Israel's Supreme Court on Sunday overturned the government's landmark deal to begin pumping natural gas, handing a painful blow to Prime Minister Benjamin Netanyahu and a consortium of energy companies.
The decision gave parliament a year to amend the plan or the framework will be canceled. It cited a clause in the deal that would prevent Israel from making significant regulatory changes for the next 10 years as reason for scuttling it. It argued the clause restricted parliament's powers.
Netanyahu has made the energy deal a centerpiece of his agenda, saying the gas sales from Israel's large reserves would bring energy self-sufficiency and billions of dollars in tax revenues. Critics have said the deal gave excessively favorable terms to the government's corporate partners.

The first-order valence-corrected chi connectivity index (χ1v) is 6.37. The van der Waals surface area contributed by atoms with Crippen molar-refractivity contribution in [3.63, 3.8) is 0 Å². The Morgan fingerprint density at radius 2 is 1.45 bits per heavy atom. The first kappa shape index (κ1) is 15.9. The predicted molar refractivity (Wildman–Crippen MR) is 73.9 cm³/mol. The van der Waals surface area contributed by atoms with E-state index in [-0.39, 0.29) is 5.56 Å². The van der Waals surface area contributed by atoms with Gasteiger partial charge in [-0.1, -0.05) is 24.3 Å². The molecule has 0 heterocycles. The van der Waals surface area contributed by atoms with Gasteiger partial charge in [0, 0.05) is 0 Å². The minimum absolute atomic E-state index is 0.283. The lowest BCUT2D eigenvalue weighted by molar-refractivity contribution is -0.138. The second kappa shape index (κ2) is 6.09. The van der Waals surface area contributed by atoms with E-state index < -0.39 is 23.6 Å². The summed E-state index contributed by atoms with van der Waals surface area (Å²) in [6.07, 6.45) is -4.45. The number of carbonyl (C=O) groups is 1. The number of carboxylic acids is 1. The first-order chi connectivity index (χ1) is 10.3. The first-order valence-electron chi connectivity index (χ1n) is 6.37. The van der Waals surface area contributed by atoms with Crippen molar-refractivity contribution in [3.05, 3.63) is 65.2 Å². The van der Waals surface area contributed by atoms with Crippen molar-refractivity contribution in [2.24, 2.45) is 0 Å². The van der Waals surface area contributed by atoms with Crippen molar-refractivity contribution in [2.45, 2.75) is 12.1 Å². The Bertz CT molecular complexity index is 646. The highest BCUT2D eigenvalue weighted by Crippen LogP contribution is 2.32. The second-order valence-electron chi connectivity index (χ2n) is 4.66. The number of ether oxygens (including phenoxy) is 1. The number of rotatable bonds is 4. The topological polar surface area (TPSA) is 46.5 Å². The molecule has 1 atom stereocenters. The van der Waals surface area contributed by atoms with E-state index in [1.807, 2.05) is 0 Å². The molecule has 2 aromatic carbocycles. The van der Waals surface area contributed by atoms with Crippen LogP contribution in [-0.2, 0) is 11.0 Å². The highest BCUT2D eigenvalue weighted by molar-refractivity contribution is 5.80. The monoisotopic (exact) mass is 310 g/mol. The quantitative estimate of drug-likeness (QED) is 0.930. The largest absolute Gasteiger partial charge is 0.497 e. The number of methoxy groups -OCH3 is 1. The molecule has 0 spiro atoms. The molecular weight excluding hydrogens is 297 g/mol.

Netanyahu criticized the ruling, saying it "severely threatens the development of the gas reserves" of Israel. "Israel is seen as a state with excessive judicial interference in which it is difficult to do business. Certainly nobody has any reason to celebrate that the gas is liable to remain in the depths of the sea and that hundreds billions of shekels will not reach the citizens of Israel," he said.
Resource-poor Israel announced the discovery of sizeable offshore natural gas deposits about five years ago, and a partnership of Israeli and U.S. companies, including Texas-based Noble Energy and Israel's Delek Group — have already begun extracting some reserves.